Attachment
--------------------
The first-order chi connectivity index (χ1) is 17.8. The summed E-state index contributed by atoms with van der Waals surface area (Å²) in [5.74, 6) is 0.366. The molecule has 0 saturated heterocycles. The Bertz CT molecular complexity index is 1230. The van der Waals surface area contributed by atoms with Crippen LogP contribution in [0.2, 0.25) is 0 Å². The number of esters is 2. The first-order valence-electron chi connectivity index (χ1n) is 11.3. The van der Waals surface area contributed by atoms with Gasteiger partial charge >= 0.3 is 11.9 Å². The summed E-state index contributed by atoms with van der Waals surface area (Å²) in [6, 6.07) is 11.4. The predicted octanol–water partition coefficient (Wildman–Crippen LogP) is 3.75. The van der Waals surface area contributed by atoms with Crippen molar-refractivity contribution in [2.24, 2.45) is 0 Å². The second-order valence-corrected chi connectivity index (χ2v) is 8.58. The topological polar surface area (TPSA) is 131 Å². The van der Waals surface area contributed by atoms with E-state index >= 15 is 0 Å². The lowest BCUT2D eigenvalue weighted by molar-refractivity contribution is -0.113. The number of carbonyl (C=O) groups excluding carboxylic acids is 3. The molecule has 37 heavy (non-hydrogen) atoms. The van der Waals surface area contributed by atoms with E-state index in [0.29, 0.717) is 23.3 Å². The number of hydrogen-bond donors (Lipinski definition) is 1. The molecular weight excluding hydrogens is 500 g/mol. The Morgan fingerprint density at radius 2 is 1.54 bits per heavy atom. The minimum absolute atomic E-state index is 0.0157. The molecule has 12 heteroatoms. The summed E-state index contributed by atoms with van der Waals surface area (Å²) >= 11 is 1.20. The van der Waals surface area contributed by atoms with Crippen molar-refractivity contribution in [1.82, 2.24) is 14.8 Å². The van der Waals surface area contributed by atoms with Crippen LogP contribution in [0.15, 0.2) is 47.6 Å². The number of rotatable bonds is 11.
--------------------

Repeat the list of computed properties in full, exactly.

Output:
The first-order chi connectivity index (χ1) is 17.8. The summed E-state index contributed by atoms with van der Waals surface area (Å²) in [5.74, 6) is 0.366. The molecule has 0 saturated heterocycles. The Bertz CT molecular complexity index is 1230. The van der Waals surface area contributed by atoms with Crippen LogP contribution in [0.2, 0.25) is 0 Å². The number of esters is 2. The first-order valence-electron chi connectivity index (χ1n) is 11.3. The van der Waals surface area contributed by atoms with Gasteiger partial charge >= 0.3 is 11.9 Å². The summed E-state index contributed by atoms with van der Waals surface area (Å²) in [6, 6.07) is 11.4. The predicted octanol–water partition coefficient (Wildman–Crippen LogP) is 3.75. The van der Waals surface area contributed by atoms with Crippen molar-refractivity contribution in [2.24, 2.45) is 0 Å². The second-order valence-corrected chi connectivity index (χ2v) is 8.58. The topological polar surface area (TPSA) is 131 Å². The van der Waals surface area contributed by atoms with E-state index >= 15 is 0 Å². The lowest BCUT2D eigenvalue weighted by molar-refractivity contribution is -0.113. The number of carbonyl (C=O) groups excluding carboxylic acids is 3. The molecule has 37 heavy (non-hydrogen) atoms. The van der Waals surface area contributed by atoms with E-state index in [0.29, 0.717) is 23.3 Å². The number of hydrogen-bond donors (Lipinski definition) is 1. The molecular weight excluding hydrogens is 500 g/mol. The Morgan fingerprint density at radius 2 is 1.54 bits per heavy atom. The minimum absolute atomic E-state index is 0.0157. The molecule has 12 heteroatoms. The summed E-state index contributed by atoms with van der Waals surface area (Å²) >= 11 is 1.20. The van der Waals surface area contributed by atoms with Crippen molar-refractivity contribution in [1.82, 2.24) is 14.8 Å². The van der Waals surface area contributed by atoms with Crippen LogP contribution in [0.15, 0.2) is 47.6 Å². The number of rotatable bonds is 11.